Canadian Architect

Feature

Emerging Talent: Abbott Brown Architects

July 14, 2016
by Pamela Young

Alec Brown, Jane Abbott

Alec Brown, Jane Abbott

“Life’s a little slower here, and that means we can allow ourselves more time to think about process,” Jane Abbott says, explaining why she and her partner Alec Brown have based Abbott Brown Architects in Halifax. “You’ve heard of the slow food movement; we’ve got the slow architecture movement.” Which is not to say that work or recognition has been slow in coming to Abbott Brown: founded in 2013, the firm has completed a high-profile addition to the Dartmouth Ferry Terminal, renovated Dalhousie University’s Human Resources offices, and received three Lieutenant Governor’s Awards.

Brown, 48, attained his architecture degree in Halifax in the 1990s; Abbott, also 48, came to the profession by the more roundabout route of working as a costume designer in Copenhagen and Toronto before completing her M.Arch. at Dalhousie in 2006.

Bump House reinterprets a vernacular form while incorporating contemporary features such as a generous skylight. Photo by Abbott Brown Architects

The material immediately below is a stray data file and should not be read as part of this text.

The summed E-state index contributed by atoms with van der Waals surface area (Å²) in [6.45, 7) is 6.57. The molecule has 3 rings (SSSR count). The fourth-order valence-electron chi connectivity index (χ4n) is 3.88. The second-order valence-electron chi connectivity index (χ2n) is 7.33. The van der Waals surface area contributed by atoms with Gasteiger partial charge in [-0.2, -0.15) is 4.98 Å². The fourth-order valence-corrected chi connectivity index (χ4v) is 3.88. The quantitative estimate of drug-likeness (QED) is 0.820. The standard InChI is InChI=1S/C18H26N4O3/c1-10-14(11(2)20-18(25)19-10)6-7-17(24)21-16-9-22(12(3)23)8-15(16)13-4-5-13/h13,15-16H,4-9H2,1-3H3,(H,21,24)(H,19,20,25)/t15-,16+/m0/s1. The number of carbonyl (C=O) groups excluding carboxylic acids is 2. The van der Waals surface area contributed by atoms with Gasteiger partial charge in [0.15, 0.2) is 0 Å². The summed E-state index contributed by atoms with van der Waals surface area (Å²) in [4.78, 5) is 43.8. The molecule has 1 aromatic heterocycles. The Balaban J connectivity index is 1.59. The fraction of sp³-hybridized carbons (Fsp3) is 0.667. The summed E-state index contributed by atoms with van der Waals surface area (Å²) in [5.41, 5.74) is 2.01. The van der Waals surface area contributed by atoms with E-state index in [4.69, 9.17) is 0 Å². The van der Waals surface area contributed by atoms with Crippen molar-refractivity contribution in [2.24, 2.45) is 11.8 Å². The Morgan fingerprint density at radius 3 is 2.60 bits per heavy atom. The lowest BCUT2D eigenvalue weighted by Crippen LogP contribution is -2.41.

Bump House reinterprets a vernacular form while incorporating contemporary features such as a generous skylight. Photo by Abbott Brown Architects

Abbott Brown’s residential work is striking for being unmistakably modern, yet just as unmistakably infused with the plain grace of traditional Nova Scotia architecture. Bump House, which received a Lieutenant Governor’s Design Award in 2015, occupies a site in Old Town Lunenburg, a UNESCO Heritage District. Visible skylights aren’t permitted in this historic area; so in addition to enhancing stack ventilation, Bump House’s oblong solar chimney conceals skylights that flood the interior with light. “What’s interesting to us,” Abbott says, “is using the past to inform new buildings—without duplicating it.”